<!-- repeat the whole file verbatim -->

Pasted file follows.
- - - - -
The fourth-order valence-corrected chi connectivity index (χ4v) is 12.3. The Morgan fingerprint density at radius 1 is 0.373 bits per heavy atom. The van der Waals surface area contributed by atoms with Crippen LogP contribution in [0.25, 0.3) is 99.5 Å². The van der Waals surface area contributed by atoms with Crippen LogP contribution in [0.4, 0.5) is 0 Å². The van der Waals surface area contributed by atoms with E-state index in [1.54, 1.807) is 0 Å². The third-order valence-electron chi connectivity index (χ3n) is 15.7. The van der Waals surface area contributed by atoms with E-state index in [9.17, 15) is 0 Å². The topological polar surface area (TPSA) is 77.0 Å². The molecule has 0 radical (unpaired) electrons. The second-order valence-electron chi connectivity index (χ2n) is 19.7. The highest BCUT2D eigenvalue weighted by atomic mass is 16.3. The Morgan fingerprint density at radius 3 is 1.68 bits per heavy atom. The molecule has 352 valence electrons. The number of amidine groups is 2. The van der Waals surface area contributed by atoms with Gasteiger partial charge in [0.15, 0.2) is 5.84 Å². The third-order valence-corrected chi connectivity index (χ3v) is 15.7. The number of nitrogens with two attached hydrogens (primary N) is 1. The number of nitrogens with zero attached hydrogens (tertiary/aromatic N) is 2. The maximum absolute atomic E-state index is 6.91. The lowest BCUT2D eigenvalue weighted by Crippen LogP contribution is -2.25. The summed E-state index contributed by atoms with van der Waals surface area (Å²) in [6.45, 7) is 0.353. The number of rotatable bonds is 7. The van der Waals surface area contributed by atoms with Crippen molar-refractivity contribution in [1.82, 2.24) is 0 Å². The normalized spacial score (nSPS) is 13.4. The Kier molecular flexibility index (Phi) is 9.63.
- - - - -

The fourth-order valence-corrected chi connectivity index (χ4v) is 12.3. The Morgan fingerprint density at radius 1 is 0.373 bits per heavy atom. The van der Waals surface area contributed by atoms with Crippen LogP contribution in [0.25, 0.3) is 99.5 Å². The van der Waals surface area contributed by atoms with Crippen LogP contribution in [0.4, 0.5) is 0 Å². The van der Waals surface area contributed by atoms with E-state index in [1.54, 1.807) is 0 Å². The third-order valence-electron chi connectivity index (χ3n) is 15.7. The van der Waals surface area contributed by atoms with E-state index in [9.17, 15) is 0 Å². The topological polar surface area (TPSA) is 77.0 Å². The molecule has 0 radical (unpaired) electrons. The second-order valence-electron chi connectivity index (χ2n) is 19.7. The highest BCUT2D eigenvalue weighted by atomic mass is 16.3. The Morgan fingerprint density at radius 3 is 1.68 bits per heavy atom. The molecule has 352 valence electrons. The number of amidine groups is 2. The van der Waals surface area contributed by atoms with Gasteiger partial charge in [0.15, 0.2) is 5.84 Å². The third-order valence-corrected chi connectivity index (χ3v) is 15.7. The number of nitrogens with two attached hydrogens (primary N) is 1. The number of nitrogens with zero attached hydrogens (tertiary/aromatic N) is 2. The maximum absolute atomic E-state index is 6.91. The lowest BCUT2D eigenvalue weighted by Crippen LogP contribution is -2.25. The summed E-state index contributed by atoms with van der Waals surface area (Å²) in [6.45, 7) is 0.353. The number of rotatable bonds is 7. The van der Waals surface area contributed by atoms with Crippen molar-refractivity contribution in [1.82, 2.24) is 0 Å². The normalized spacial score (nSPS) is 13.4. The Kier molecular flexibility index (Phi) is 9.63.